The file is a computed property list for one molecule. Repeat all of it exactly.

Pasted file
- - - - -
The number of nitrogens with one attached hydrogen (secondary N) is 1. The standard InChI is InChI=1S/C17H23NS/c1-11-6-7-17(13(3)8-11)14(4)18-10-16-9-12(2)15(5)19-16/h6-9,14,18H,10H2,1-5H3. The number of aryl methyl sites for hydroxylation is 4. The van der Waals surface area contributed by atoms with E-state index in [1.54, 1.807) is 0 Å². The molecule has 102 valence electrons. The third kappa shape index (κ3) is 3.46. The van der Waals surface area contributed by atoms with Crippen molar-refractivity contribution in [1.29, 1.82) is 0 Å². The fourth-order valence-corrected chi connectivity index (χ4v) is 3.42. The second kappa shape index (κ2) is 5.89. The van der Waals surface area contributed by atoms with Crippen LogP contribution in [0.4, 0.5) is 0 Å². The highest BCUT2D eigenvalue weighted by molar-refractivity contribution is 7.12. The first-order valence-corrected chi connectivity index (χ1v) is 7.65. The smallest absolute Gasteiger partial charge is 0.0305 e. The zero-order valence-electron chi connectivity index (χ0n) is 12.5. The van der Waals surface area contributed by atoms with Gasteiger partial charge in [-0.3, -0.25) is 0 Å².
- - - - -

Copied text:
The number of nitrogens with one attached hydrogen (secondary N) is 1. The standard InChI is InChI=1S/C17H23NS/c1-11-6-7-17(13(3)8-11)14(4)18-10-16-9-12(2)15(5)19-16/h6-9,14,18H,10H2,1-5H3. The number of aryl methyl sites for hydroxylation is 4. The van der Waals surface area contributed by atoms with E-state index in [1.54, 1.807) is 0 Å². The molecule has 102 valence electrons. The third kappa shape index (κ3) is 3.46. The van der Waals surface area contributed by atoms with Crippen molar-refractivity contribution in [1.29, 1.82) is 0 Å². The fourth-order valence-corrected chi connectivity index (χ4v) is 3.42. The second kappa shape index (κ2) is 5.89. The van der Waals surface area contributed by atoms with Crippen LogP contribution in [0.4, 0.5) is 0 Å². The highest BCUT2D eigenvalue weighted by molar-refractivity contribution is 7.12. The first-order valence-corrected chi connectivity index (χ1v) is 7.65. The smallest absolute Gasteiger partial charge is 0.0305 e. The zero-order valence-electron chi connectivity index (χ0n) is 12.5. The van der Waals surface area contributed by atoms with Gasteiger partial charge in [-0.3, -0.25) is 0 Å².